Busy New Year’s Eve for police as Norfolk runs out of cell space

A night of celebration for thousands of revellers across Norfolk meant a 'remarkably busy' night for police in the county on New Year's Eve as they tried to deal with a barrage of alcohol-related disorder.

New Year's Eve is traditionally a busy night for the county's emergency services and so it proved with police admitting they ran out of cell space in the county at some points during the night.

A Norfolk police control room spokesman said: 'We were really busy and absolutely rushed off our feet. It was a remarkably busy evening overnight and into this morning. At 7am there wasn't a cell in East Anglia available.'

The spokesman said most of the problems the police had to deal with centred around rowdy public order offences and domestic-related incidents.

But he added that 'thankfully' there was nothing 'disastrous' or of any major consequence in terms of serious incidents where people sustained life-threatening injuries.

Elsewhere staff at Norfolk's hospitals have also been stretched to the limit over the party period.

Flu and other illnesses, including breathing difficulties, allied to the usual seasonal admissions, have contributed to bed shortages at hospitals in the county.

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The James Paget University Hospital, in Gorleston, was yesterday still on black alert, which means it is low on available beds to deal with the seasonal increase in illnesses.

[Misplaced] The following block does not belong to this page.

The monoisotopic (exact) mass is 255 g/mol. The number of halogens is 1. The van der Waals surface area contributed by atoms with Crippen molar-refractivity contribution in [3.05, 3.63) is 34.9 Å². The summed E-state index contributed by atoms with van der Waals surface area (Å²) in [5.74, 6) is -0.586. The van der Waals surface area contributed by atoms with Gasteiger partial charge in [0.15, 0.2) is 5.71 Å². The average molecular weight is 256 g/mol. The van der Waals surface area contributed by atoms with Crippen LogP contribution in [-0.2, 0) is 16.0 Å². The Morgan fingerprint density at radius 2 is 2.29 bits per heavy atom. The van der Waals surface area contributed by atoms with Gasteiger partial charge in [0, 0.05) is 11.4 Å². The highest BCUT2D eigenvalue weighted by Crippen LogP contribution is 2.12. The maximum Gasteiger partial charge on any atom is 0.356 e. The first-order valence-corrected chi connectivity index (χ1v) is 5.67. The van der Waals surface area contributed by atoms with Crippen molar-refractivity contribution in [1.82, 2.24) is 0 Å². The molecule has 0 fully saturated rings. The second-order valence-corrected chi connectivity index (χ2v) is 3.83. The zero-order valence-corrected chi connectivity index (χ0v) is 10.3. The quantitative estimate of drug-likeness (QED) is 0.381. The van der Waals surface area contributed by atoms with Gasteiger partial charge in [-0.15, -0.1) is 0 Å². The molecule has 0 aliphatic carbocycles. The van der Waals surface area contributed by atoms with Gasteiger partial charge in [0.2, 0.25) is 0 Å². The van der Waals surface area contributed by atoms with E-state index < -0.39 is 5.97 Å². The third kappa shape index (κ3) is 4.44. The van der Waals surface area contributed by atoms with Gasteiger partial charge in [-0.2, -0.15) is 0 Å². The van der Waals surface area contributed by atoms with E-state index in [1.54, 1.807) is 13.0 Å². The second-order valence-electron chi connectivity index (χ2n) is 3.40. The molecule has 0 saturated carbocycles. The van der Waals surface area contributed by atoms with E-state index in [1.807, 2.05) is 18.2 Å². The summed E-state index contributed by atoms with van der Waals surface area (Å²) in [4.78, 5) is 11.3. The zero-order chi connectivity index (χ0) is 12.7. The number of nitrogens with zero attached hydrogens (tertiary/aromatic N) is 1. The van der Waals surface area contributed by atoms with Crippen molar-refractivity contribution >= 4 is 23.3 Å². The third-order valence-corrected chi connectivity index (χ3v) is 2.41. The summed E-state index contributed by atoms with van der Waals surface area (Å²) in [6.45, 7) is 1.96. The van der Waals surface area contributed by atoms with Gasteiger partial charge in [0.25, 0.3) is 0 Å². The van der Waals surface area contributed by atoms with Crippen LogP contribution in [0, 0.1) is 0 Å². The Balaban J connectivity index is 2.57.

A spokesman said: 'The hospital is still very busy but at the moment we're coping well.' Some operations have had to be cancelled.

A spokesman for the Norfolk and Norwich University Hospital said the hospital was still on red alert although no operations have had to be cancelled.

'We're busy but its no different from other times of the year. Between Christmas and New Year GP surgeries are shut which has an impact on us, but it is business as usual.'

The Queen Elizabeth Hospital in King's Lynn has also experienced a busy Christmas, with about 180 patients a day coming through the doors against a normal average of 140-150. Barbara Cummings, director of performance at the QEH, said: 'The hospital is still very busy and we're still on red alert, but we have got beds to admit patients.'

No surgical operations have had to be cancelled.

Elsewhere it remained a fairly quiet night for Norfolk's Fire and Rescue Service and the region's coastguard with few incidents of note.